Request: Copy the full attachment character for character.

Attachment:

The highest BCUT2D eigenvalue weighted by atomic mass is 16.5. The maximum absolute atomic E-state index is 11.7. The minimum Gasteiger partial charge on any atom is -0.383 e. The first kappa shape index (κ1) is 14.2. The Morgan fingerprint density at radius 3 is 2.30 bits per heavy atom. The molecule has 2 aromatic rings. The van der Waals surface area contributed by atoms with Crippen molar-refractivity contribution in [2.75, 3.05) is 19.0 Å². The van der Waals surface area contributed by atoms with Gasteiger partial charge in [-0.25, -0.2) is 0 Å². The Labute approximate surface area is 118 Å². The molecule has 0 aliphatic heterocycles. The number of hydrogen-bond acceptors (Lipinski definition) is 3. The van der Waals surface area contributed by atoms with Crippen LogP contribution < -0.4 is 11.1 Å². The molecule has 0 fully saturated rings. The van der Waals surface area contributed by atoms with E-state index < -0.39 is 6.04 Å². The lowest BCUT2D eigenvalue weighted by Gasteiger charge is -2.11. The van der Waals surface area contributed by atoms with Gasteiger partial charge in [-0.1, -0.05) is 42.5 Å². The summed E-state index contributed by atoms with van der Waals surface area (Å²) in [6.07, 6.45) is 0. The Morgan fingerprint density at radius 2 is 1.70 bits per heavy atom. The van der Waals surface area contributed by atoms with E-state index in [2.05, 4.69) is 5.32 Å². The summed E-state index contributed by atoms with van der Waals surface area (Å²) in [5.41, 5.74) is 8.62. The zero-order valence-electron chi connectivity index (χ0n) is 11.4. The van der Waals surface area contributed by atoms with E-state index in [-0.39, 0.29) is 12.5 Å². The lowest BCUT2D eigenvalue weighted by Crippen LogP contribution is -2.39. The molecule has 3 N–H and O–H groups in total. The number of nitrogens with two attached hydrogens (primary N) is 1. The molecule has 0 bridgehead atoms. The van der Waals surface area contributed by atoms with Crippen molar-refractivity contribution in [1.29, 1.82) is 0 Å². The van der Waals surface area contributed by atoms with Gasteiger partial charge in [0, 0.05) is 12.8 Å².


The highest BCUT2D eigenvalue weighted by atomic mass is 16.5. The maximum absolute atomic E-state index is 11.7. The minimum Gasteiger partial charge on any atom is -0.383 e. The first kappa shape index (κ1) is 14.2. The Morgan fingerprint density at radius 3 is 2.30 bits per heavy atom. The molecule has 2 aromatic rings. The van der Waals surface area contributed by atoms with Crippen molar-refractivity contribution in [2.75, 3.05) is 19.0 Å². The van der Waals surface area contributed by atoms with Gasteiger partial charge in [-0.25, -0.2) is 0 Å². The Labute approximate surface area is 118 Å². The molecule has 0 aliphatic heterocycles. The number of hydrogen-bond acceptors (Lipinski definition) is 3. The van der Waals surface area contributed by atoms with Crippen LogP contribution < -0.4 is 11.1 Å². The molecule has 0 fully saturated rings. The van der Waals surface area contributed by atoms with E-state index < -0.39 is 6.04 Å². The lowest BCUT2D eigenvalue weighted by Gasteiger charge is -2.11. The van der Waals surface area contributed by atoms with Gasteiger partial charge in [-0.1, -0.05) is 42.5 Å². The summed E-state index contributed by atoms with van der Waals surface area (Å²) in [6.07, 6.45) is 0. The Morgan fingerprint density at radius 2 is 1.70 bits per heavy atom. The van der Waals surface area contributed by atoms with E-state index in [2.05, 4.69) is 5.32 Å². The summed E-state index contributed by atoms with van der Waals surface area (Å²) in [5.41, 5.74) is 8.62. The zero-order valence-electron chi connectivity index (χ0n) is 11.4. The van der Waals surface area contributed by atoms with E-state index in [-0.39, 0.29) is 12.5 Å². The lowest BCUT2D eigenvalue weighted by Crippen LogP contribution is -2.39. The molecule has 3 N–H and O–H groups in total. The number of nitrogens with two attached hydrogens (primary N) is 1. The molecule has 0 bridgehead atoms. The van der Waals surface area contributed by atoms with Crippen molar-refractivity contribution in [1.29, 1.82) is 0 Å². The van der Waals surface area contributed by atoms with Gasteiger partial charge in [0, 0.05) is 12.8 Å².